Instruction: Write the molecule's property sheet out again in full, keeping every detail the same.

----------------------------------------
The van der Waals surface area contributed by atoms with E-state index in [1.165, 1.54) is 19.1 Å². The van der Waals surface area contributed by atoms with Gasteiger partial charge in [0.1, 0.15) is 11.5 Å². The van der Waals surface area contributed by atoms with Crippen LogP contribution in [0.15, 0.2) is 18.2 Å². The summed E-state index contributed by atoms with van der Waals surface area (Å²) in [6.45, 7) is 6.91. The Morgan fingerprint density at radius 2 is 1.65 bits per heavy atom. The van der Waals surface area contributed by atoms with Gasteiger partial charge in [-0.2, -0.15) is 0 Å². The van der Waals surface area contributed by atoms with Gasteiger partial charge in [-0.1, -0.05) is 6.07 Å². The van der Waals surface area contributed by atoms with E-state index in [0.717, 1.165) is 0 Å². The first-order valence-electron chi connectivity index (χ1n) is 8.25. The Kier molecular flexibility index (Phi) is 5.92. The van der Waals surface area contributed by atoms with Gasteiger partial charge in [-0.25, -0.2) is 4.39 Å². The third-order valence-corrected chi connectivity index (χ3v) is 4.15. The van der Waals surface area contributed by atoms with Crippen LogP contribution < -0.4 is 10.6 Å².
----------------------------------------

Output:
The van der Waals surface area contributed by atoms with E-state index in [1.165, 1.54) is 19.1 Å². The van der Waals surface area contributed by atoms with Gasteiger partial charge in [0.1, 0.15) is 11.5 Å². The van der Waals surface area contributed by atoms with Crippen LogP contribution in [0.15, 0.2) is 18.2 Å². The summed E-state index contributed by atoms with van der Waals surface area (Å²) in [6.45, 7) is 6.91. The Morgan fingerprint density at radius 2 is 1.65 bits per heavy atom. The van der Waals surface area contributed by atoms with Gasteiger partial charge in [-0.2, -0.15) is 0 Å². The van der Waals surface area contributed by atoms with Gasteiger partial charge in [-0.1, -0.05) is 6.07 Å². The van der Waals surface area contributed by atoms with E-state index in [0.717, 1.165) is 0 Å². The first-order valence-electron chi connectivity index (χ1n) is 8.25. The Kier molecular flexibility index (Phi) is 5.92. The van der Waals surface area contributed by atoms with Gasteiger partial charge in [-0.25, -0.2) is 4.39 Å². The third-order valence-corrected chi connectivity index (χ3v) is 4.15. The van der Waals surface area contributed by atoms with Crippen LogP contribution < -0.4 is 10.6 Å².